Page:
S. Biswas  proposed Multi-dimensional scaling(MDS) method for matching low-resolution images. Low-resolution images are treated as probe images and high-resolution images as gallery images. Gallery images resolution are downsampled using Iterative Majorization algorithm. The gallery image resolution is downsampled until the resolution matches with the probe images and then mapping is performed on images. By matching the features the images are identified.
For knowledge distillation the detection complexity poses new challenges in the form of region proposals, less voluminous labels and regression. To overcome these G. Chen  proposed a framework for learning compact and fast object detection networks with improved accuracy using knowledge distillation. For addressing class imbalance, weighted cross-entropy loss innovation and to handle regression component teacher bound loss is addressed.
III. DESIGN AND IMPLEMENTATION
A. DATASET COLLECTION
In this phase, two datasets are designed High-resolution image dataset and Low-High-resolution image dataset. All the high-resolution images of a person are stored in a folder and is converted into High-resolution image dataset. For creating low-High-resolution image dataset, person each high-resolution image is converted into multiple low- resolution images. We capture 20 different resolutions of the each high-resolution image and stored in a folder. For converting high-resolution image into low-resolution image a program is used. The program generates different image resolutions of the high-resolution image. All of these images are stored in a folder and the folder is converted into a Low-resolution image dataset. Each image in the dataset is resized to a dimension of 224 x 224 pixels.
B. TRAINING THE MODEL
All the images of the High-resolution image dataset is trained using a pre-trained complex face model. The knowledge from the high-resolution face is mined using a teacher stream. A Convolutional neural network (CNN) 3 x 3 filter is applied to mine knowledge. Most of the informative features are recognized in high-resolution face. For face recognition, the most relevant neurons are identified at higher hidden layers. The features are distilled based on classes. Inter-class similarity and Intra-class
similarity are used for similarity between classes. Selective distillation is applied to compress similar features. All the identified features are represented in a sparse graph.
Low-resolution face does not contain much informative features compared to high-resolution face. A simple face model is used instead of a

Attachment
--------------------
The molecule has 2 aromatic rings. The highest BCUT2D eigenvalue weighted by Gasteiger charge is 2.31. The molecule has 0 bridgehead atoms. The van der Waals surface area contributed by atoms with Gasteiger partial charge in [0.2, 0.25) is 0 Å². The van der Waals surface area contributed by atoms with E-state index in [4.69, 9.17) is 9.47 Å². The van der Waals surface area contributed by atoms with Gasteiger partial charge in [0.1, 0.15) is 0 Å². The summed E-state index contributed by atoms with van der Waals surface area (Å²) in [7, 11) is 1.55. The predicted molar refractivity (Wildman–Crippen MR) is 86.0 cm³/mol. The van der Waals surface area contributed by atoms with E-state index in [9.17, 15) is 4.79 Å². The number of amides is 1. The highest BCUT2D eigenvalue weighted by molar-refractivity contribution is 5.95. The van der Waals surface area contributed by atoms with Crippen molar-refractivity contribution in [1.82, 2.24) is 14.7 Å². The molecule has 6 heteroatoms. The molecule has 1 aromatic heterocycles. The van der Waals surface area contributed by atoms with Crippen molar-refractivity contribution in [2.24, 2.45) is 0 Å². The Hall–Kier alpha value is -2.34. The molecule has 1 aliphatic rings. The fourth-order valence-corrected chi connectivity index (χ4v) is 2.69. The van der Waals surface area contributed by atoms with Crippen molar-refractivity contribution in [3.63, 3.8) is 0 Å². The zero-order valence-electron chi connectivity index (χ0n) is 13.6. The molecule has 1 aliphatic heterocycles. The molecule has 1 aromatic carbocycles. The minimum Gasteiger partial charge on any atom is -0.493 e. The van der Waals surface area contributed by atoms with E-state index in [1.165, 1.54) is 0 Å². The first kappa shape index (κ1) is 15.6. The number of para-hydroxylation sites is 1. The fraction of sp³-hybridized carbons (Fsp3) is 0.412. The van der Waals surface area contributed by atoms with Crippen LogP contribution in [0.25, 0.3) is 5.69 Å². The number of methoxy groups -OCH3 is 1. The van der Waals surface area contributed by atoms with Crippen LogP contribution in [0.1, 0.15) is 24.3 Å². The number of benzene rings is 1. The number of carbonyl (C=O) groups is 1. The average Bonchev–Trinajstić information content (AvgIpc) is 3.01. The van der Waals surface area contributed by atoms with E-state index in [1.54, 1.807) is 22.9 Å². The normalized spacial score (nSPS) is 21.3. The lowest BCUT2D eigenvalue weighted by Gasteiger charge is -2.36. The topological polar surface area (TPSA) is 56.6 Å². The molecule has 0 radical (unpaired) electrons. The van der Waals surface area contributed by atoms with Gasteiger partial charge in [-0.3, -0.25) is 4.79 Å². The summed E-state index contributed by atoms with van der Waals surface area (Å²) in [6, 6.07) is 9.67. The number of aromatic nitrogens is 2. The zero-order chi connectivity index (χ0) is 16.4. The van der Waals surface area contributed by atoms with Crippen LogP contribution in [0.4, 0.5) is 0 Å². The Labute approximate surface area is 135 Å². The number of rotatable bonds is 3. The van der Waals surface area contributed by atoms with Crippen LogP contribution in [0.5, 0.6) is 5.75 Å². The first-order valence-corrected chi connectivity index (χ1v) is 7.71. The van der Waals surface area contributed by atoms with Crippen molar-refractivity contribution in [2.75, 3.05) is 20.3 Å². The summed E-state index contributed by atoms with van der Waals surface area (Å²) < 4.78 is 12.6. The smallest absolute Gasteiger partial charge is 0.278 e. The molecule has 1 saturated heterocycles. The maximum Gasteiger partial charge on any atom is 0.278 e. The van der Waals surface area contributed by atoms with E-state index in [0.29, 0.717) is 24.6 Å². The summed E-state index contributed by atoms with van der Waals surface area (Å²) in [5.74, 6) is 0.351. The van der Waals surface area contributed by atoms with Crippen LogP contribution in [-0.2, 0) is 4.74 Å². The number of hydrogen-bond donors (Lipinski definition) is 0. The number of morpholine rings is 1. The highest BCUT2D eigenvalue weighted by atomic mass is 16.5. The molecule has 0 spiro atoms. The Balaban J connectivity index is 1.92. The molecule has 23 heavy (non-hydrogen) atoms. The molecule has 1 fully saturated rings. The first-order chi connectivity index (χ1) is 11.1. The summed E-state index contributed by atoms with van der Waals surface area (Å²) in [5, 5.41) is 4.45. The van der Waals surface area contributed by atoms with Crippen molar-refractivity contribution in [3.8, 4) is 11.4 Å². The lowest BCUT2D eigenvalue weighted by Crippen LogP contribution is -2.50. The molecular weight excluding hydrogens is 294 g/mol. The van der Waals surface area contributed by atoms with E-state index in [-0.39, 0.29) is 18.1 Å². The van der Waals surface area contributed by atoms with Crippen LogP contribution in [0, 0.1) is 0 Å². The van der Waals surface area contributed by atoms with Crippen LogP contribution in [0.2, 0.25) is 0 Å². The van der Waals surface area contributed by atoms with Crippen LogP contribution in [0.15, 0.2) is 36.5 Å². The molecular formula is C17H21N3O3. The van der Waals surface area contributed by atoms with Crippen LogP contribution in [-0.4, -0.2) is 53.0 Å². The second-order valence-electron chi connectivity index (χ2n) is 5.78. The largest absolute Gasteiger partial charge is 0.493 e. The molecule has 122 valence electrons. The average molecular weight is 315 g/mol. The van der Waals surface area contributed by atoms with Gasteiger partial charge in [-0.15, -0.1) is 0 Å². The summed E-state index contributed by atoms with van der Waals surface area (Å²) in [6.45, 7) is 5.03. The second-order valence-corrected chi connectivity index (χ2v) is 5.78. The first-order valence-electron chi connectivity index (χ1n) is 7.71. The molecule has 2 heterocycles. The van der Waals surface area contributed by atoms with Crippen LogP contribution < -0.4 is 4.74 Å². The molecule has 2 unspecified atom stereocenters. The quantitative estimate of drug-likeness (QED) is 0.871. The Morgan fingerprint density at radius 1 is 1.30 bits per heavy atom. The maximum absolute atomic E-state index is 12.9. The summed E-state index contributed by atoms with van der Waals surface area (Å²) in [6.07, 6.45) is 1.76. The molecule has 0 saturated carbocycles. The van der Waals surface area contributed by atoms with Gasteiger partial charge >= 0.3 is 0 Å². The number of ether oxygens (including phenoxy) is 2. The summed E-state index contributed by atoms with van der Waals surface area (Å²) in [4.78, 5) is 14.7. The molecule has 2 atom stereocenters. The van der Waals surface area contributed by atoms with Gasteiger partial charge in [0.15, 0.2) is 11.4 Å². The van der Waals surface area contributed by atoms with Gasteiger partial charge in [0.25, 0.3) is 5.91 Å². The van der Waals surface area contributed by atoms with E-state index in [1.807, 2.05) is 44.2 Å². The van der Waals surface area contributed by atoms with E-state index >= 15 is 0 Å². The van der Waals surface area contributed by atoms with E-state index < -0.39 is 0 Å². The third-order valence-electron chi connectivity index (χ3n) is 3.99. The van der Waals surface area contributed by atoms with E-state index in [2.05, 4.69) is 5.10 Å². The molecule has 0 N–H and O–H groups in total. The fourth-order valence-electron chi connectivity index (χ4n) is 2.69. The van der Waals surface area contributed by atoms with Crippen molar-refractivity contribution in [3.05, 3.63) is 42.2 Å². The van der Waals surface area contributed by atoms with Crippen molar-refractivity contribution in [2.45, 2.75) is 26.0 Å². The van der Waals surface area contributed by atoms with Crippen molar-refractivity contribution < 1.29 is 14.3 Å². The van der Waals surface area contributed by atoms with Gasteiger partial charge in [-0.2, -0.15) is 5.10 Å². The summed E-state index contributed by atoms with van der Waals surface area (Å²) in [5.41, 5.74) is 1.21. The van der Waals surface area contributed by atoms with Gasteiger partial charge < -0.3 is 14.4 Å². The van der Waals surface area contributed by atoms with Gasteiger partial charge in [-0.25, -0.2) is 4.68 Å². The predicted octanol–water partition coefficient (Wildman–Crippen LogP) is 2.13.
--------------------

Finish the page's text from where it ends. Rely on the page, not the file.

Figure 1. Working of teacher stream and student stream.
complex face model. All the images of the Low-resolution image dataset is trained using a simple face model. A CNN 3 x 3 filter is applied to mine knowledge. First all the features are distilled from the images. Then similar features are compressed to fine tune the process and also to reduce the computational cost. The loss is reduced using softmax loss function. Student stream works well for identifying face in low-resolution face.
the features are matched then the frame is labeled with person and if the features are not matched then the frame is labeled with unknown. All the frames labeled with person are the frames where person is matched.
IV.DISCUSSION AND RESULTS
Our approach gives a good overall recognition rate. We did our experiments using the video recorded in integrated webcam of the laptop. For a dataset of 10 high-resolution face images of a person, the recognition rate is around 75-80% for the captured frontal face image orientation. If there exists is a different orientation other than the image stored in the dataset then the recognition rate is low. The recognition of low-resolution face image generates better results.
From fig2, we observe that as the distance between camera and human face increases, the recognition rate decreases. In order to overcome this, we use a better resolution camera and improved illumination.
This paper presents an approach to detect and recognize the faces which in turn can be effectively
used to identify a person. This approach can be further enhanced for an Live video surveillance with a few code deviations and some hardware modifications. It can also be used to track and find the location of a person. Compared to existing methods, it gives us a much effective and simple solution for identifying a person. We can nearly double the recognition rate while halving the computational runtime by giving more training dataset images of each person.